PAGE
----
Three observations on recent events in London and other cities of the United Kingdom.
1. Should those found to be responsible for criminal activity in the course of recent events, who are receiving state benefits and/or living in social housing, lose their benefits and/or social housing by way of penalty?
This appears to me to be a very ready knee jerk reaction to what has happened, perhaps driven by a degree of stereotyping and a certain political ideology. It is perhaps an idea that certain sections of the media will very readily rally behind, and drive public opinion. It is an idea that I would warn against.
One of the efforts of the former Labour government was to make providers of social housing - either Councils, council owned management organisations or private social housing organisations - share the responsibility for handling anti-social behaviour on their estates (and indirectly in the area of the local authority as a whole). Hence the "neighbourhood warden" or equivalent.
It is one thing for a resident to suffer a penalty relating to their housing if their behaviour has in some way been related to their residence - perhaps anti-social behaviour directed at neighbours or property on their own estate. But it seems to me quite a different thing for such a penalty to be applied for behaviour that has no relation to their residence. There is a question about justice, about due process with regard to tenancy conditions and due consideration for the circumstances of individual cases, particularly those cases where participation in recent events constitutes a "one off".
I am unable to see how putting people into financial and housing difficulties forms a just and effective response to the types of misconduct we have seen. For those who are convicted of offences after the recent events, there is already the possibility of serious knock-on consequences in employment without adding further consequences.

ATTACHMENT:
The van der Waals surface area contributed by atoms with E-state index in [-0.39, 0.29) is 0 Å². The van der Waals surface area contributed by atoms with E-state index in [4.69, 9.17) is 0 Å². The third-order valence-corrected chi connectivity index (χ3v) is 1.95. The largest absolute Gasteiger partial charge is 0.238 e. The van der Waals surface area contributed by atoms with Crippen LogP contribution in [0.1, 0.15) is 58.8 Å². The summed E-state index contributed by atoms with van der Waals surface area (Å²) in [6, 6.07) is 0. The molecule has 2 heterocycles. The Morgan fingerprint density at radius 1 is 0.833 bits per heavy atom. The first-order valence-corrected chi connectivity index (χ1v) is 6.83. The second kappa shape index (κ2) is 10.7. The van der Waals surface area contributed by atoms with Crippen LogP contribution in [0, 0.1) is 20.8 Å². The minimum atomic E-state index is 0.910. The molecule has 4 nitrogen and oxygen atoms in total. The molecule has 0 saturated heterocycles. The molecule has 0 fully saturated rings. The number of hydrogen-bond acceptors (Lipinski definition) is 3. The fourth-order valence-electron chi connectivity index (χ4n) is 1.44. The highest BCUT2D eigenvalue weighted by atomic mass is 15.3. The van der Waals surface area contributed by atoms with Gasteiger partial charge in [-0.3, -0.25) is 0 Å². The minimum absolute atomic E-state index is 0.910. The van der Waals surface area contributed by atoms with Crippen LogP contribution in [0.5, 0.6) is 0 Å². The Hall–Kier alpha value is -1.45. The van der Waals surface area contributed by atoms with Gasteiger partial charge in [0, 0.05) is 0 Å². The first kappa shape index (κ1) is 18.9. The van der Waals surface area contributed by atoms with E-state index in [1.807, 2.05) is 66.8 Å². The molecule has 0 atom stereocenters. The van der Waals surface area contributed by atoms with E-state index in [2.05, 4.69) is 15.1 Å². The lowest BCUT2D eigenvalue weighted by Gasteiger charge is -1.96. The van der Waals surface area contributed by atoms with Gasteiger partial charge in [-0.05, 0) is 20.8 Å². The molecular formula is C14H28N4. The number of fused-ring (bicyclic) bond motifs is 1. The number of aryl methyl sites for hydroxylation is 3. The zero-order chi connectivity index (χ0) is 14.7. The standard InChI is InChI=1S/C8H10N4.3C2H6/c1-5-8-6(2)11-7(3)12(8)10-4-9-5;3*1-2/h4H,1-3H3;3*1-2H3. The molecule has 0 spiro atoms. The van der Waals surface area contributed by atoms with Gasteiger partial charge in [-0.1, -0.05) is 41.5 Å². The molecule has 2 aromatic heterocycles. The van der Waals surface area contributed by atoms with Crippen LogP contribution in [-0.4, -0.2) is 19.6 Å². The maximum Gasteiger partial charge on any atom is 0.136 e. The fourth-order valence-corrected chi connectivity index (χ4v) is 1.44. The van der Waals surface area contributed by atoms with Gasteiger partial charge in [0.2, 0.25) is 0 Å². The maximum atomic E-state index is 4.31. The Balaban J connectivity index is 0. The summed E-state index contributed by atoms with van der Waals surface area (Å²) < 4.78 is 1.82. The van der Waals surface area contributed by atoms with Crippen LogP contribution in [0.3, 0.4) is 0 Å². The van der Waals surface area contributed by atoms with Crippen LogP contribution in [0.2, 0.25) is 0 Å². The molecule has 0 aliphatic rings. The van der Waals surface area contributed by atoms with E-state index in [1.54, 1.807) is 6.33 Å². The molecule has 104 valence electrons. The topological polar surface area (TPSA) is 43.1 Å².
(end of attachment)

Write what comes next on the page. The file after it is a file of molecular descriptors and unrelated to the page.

2. The rule of law
The word "lawlessness" has been often used over recent days in connection with events in the cities of the UK. Phrases like "lack of responsibility" and , less commonly, "lack of morals" have also been used.
From the point of view of a democratic society, or, perhaps more fundamentally, any free society even were it not based on a democratic process, is acceptance of the rule of law. This does have an element of coercion - the system of criminal law and the courts, governed by due process. But, as we have seen, it breaks down when those who are subject to the rule of law reject the legitimacy of that rule. There is a question - and the ages and profiles of those now appearing before all night court sittings suggest that it does not extend just to young people - of how society promotes the importance of the rule of law to its citizens.
It is also one thing to make some expression of solidarity in your local community, but quite another to take the law into your own hands. Some of what we have seen in the last two nights appears to me to be rather more like the latter than the former, something that is very vulnerable to being taken up by an objectionable style of political ideology. I did, however, spot a very neat and powerful act of solidarity via a thank you note in a tweet (published on the web) from one of the police forces. This thanked all those members of the public who, during the course of Wednesday, had brought cakes to police stations throughout the county. I am sure that my own work place is far from being the only one where the custom is to bring cakes in on your birthday - but the "minsitry of hospitality" strikes me as being a way of expressing solidarity with those affected by events that does not carry with it the danger of vigilantism.
This question of respect for the rule of law might attract the term "responsibility" from those in the political world, but an interesting thought has occured to me, though I have not really had the time to explore it. St Thomas Aquinas treatment of the subject of natural law in the Summa - "morals", if one wants to translate it approximately into a language of the politicl sphere - is placed within his treatment of law in general. This suggests that it will not be possible to separate a promotion of respect for the rule of law without at the same time promoting an objective sense of morality.
3. International Comment
La Croix has a thoughful comment from an overseas perspective, though I have not had time to translate any of it.